Zynga: Yeah, Not This Quarter Either
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Wall Street consensus had been for Zynga (NASDAQ: ZNGA), already suffering from a plunge in its stock price since its IPO in December 2011, to come in at zero cents per share in earnings for the third quarter. October 4th, however, was “take out the trash day” as the company made three negative announcements. The first was somewhat expected: The (cash!) acquisition of OMGPop, which appears to have come mere weeks before that company’s usership peaked, will be the target of a write-down in the neighborhood of $90 million. The second was the company’s expectation that earnings per share for the third quarter of 2012 would be in the range of zero to a loss of one cent (excluding the OMGPop charge). The third was most worrisome for Zynga followers: Estimates of “bookings” (a metric Zynga believes is more relevant than revenue) for the full year were cut by $100 million, with an expectation that Q3 bookings would be 16% below what the company did in the second quarter of the year. In other words, Zynga is not only at the borderline of profitability; it is currently a shrinking, not growing, business. The takeaway: It is now entirely possible that the best quarter in Zynga’s history will be the six cents per share that it earned in the first quarter of 2012, just three months after the company went public.
Zynga has been battered by operational changes at Facebook (NASDAQ: FB), which may have reduced traffic to its games (read our analysis of Zynga from summer 2012). At least for now, the sell-side expectation is that the company will recover somewhat and get to six cents per share in earnings next year, yielding a forward P/E of 26. We’re skeptical. Activity in Zynga’s games has been shown to be at best volatile and dependent on temporary highs from the introduction of new games (which means that the company must continue to generate new game ideas that are just as successful as its old ideas just to tread water), and at worst declining. Zynga has also seen considerable insider sales (see a history of insider sales at Zynga), though those aren’t particularly meaningful now as the stock price has fallen so far from where many of these insiders sold.
In the gaming space, we would compare Zynga to Electronic Arts (NASDAQ: EA) and Activision Blizzard (NASDAQ: ATVI) (see our previous article comparing EA to Zynga, Activision, and other peers). The video game industry as a whole has not been doing well recently, and it is showing in the case of these two market leaders; last quarter both saw declines in revenue and earnings compared to the same period in 2011. Activision’s share price is down 11% from a year ago, while EA’s has nearly been cut in half over the same time frame. Both trade at 11 times forward earnings estimates; in EA’s case much of these earnings are expected to come from a rebound in business, and Activision is expected to show substantial earnings growth next year as well. We don’t feel comfortable investing in either company.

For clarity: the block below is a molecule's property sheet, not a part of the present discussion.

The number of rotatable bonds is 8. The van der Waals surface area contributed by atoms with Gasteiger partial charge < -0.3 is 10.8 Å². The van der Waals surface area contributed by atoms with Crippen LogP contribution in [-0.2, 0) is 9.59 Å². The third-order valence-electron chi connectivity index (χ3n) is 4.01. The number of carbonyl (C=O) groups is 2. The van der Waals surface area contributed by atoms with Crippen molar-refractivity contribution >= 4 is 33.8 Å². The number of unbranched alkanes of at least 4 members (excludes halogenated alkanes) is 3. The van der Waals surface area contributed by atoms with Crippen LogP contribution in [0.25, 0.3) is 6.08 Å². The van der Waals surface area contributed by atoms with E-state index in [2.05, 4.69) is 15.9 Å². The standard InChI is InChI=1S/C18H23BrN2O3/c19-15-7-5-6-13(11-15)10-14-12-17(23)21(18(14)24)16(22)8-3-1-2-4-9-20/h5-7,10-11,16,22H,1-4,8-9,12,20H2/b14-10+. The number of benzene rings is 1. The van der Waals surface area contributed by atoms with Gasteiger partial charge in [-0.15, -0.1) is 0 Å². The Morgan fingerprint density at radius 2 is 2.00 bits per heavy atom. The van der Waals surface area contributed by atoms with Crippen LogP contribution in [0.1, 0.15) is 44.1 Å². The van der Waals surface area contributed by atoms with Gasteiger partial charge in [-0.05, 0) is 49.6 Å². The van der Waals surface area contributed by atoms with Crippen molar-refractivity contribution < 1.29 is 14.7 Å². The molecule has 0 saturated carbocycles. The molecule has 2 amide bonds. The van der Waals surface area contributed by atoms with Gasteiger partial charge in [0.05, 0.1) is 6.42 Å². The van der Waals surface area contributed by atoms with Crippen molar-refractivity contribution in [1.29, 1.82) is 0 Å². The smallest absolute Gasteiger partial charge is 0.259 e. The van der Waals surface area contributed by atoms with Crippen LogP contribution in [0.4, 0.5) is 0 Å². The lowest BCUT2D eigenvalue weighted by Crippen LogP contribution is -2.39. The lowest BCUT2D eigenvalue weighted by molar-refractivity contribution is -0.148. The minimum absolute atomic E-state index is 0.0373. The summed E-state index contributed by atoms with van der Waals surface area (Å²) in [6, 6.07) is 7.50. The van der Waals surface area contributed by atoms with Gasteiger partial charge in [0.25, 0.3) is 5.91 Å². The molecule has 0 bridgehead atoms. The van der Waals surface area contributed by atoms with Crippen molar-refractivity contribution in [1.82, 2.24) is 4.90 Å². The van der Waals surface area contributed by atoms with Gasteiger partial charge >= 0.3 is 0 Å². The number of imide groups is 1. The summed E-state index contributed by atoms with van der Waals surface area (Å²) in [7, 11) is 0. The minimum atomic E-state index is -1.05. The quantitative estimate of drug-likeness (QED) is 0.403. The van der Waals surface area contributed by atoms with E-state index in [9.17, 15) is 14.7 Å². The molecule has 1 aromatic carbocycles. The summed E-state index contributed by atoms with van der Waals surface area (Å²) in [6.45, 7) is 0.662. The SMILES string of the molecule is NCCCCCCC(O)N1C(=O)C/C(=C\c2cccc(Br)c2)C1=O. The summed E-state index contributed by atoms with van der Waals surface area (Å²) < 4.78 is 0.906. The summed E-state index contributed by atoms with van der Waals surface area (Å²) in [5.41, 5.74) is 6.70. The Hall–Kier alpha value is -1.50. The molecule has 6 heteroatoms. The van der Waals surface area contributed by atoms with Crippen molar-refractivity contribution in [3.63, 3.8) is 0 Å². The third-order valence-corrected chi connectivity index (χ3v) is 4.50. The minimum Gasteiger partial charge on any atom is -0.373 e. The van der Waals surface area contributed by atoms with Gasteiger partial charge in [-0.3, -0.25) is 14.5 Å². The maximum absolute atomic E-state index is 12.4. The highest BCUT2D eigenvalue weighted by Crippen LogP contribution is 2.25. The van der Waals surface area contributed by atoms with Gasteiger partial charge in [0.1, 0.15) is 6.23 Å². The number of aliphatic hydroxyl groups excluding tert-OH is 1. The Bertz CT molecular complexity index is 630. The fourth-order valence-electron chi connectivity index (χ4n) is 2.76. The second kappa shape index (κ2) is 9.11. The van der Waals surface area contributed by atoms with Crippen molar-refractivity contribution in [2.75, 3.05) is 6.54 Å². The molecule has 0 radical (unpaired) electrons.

Zynga can also be compared to Facebook and to Chinese online game company Changyou.com (NASDAQ: CYOU). These companies’ valuations are very distinct from each other: Facebook trades at 76 times trailing earnings while Changyou’s P/E is only 5. We’d hesitate to call any Chinese company a great value at the moment, as occasionally these companies end up restating their earnings and questions are emerging about the macro economy in the country. Revenue and earnings did show double-digit growth in the company’s most recent quarter over a year earlier, however. Facebook is picking itself up off of its post-IPO run in the teens, currently trading above $21. Its forward multiple is still 35, so we would want to see a stronger indication that its ad sales can drive revenues much higher (or, for that matter, are even effective in the first place) before considering it as a growth stock.
Buying Zynga at this point is a risky move. The company’s profits are now about zero, and its sales appear to be down substantially compared to just three months ago. Its peers don’t look good either, unless an investor wants to take a chance on Changyou, but barring a strategic acquisition Zynga is greatly in need of a turnaround to even justify its current valuation.
Zynga's post-IPO performance has been dreadful, and investors are beginning to wonder if it's game-over for this newly public company. Being so closely related to the world's largest social network can be a blessing and a curse at the same time. You can learn everything you need to know about this company and whether they're a buy or a sell in The Motley Fool’s new premium research report. Don't even think about picking up shares before you read what the Fool’s top tech analyst has to say about Zynga. Click here to access your copy.
This article is written by Matt Doiron and edited by Meena Krishnamsetty. They don't own shares in any of the stocks mentioned in this article. The Motley Fool owns shares of Activision Blizzard and Facebook and has the following options: long JAN 2014 $20.00 calls on Facebook. Motley Fool newsletter services recommend Activision Blizzard and Facebook. Try any of our Foolish newsletter services free for 30 days. We Fools may not all hold the same opinions, but we all believe that considering a diverse range of insights makes us better investors. The Motley Fool has a disclosure policy.If you have questions about this post or the Fool’s blog network, click here for information.